Q: Furthermore, what kind of conditions must be in place in order to shoot from a helicopter? Do you have to wait for the right weather?
A: Yes – the right weather conditions are essential, flat overcast light rarely works – but then again as you can see from these dramatic pictures sometimes it’s best to not have totally clear skies either. It really depends on the look I want.
Q: The lighting in these set of pictures is quite interesting. For instance, in one shot it looks like there is a spotlight shining down from the heavens on the building. How were you able to achieve this look and shot?
A: I call it “enhanced reality” the break in the clouds was real when I shot this but my retoucher Nick Humphries has enhanced this aspect and provided greater contrast and definition – something we find easy to do with the superb dynamic range of the files from The Leica S.
Q: One image has a darker and more eerie feel to it. Were these images taken on the same day at the same time? Was it a conscious decision to show the building in different lights? If so, why?
A: Yes, all were taken within 20 minutes of each other – we had constantly evolving lighting conditions which gave us variety but I was very keen to maximize their commercial viability by giving the images different post production treatments.
Q: We interviewed you at photokina where you joked that you liked shiny objects. The light off of the building certainly makes the Shard shine. What do you think a ‘shiny’ object brings to a photograph and why do you like them?
A: I think that reflective surfaces are compelling in photographs and often ‘lift’ the key component. It’s a great device to draw your eye to the principal element of the story. Working in the technology and architectural sectors though means that I often by default have shiny reflective things to shoot. The most interesting thing about the glass reflections in the Shard is they are at their most impressive from the helicopter at 800 ft. rather than at ground level where the angle of the glass reflects the light upwards. It’s a shame really as most people will only ever experience the Shard from street level.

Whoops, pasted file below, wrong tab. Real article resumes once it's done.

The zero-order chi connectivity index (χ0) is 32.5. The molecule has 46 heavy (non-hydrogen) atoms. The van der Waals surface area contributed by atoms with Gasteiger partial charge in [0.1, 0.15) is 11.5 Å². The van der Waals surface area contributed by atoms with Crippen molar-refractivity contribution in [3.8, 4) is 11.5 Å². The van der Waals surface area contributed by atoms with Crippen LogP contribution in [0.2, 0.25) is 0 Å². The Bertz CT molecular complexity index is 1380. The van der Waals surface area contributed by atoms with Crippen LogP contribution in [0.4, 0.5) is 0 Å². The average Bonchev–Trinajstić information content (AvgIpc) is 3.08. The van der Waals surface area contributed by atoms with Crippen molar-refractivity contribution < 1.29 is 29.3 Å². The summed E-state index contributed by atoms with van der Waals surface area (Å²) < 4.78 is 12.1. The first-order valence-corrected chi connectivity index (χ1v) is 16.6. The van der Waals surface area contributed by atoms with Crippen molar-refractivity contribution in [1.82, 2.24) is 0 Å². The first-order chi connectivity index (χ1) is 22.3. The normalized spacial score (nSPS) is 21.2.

Q: How do you hope the viewer responds to these?
A: The response from all those who have seen them has been excellent – I can only hope that those looking for a distinctive image of the Shard in the stock libraries will agree.
Q: Do you notice any improvements or differences with The Leica S compared to the Leica S2?
A: As I mentioned above, the improved focusing is a revelation – and it was good before! The improved high ISO quality is exciting and the GPS tagging is also great for my stock work. Finally – the 30mm was the making of these images.
Q: You’ve spoken about hyperrealism in your work. Would you consider your work to be in this genre? How would you describe your photography?
A:: Yes, it’s about taking mostly real world elements and, either by distilling down just those parts of a scene that have real power or by the use of composite retouching, I hope to make things look as fascinating as possible. I do think the phrase ‘enhanced reality’ is the best way to describe it.
Q: We’ve seen you shoot out of a helicopter with The Leica S. What other ‘extreme’ or ‘unusual’ conditions would you like to test the system on?
A: I’ve used it in -20 degrees in Northern Norway. It was totally fine, the weather proofing on the camera should mean it should perform on say an ocean going yacht; however, would I want to risk such a beautiful valuable kit on a rolling platform with deep sea surrounding us…maybe not!
Thank you for your time, Richard!
– Leica Internet Team
For more information on Richard, find him on his website, Facebook, Twitter and blog. Learn more about Nick Humphries, his retoucher, here.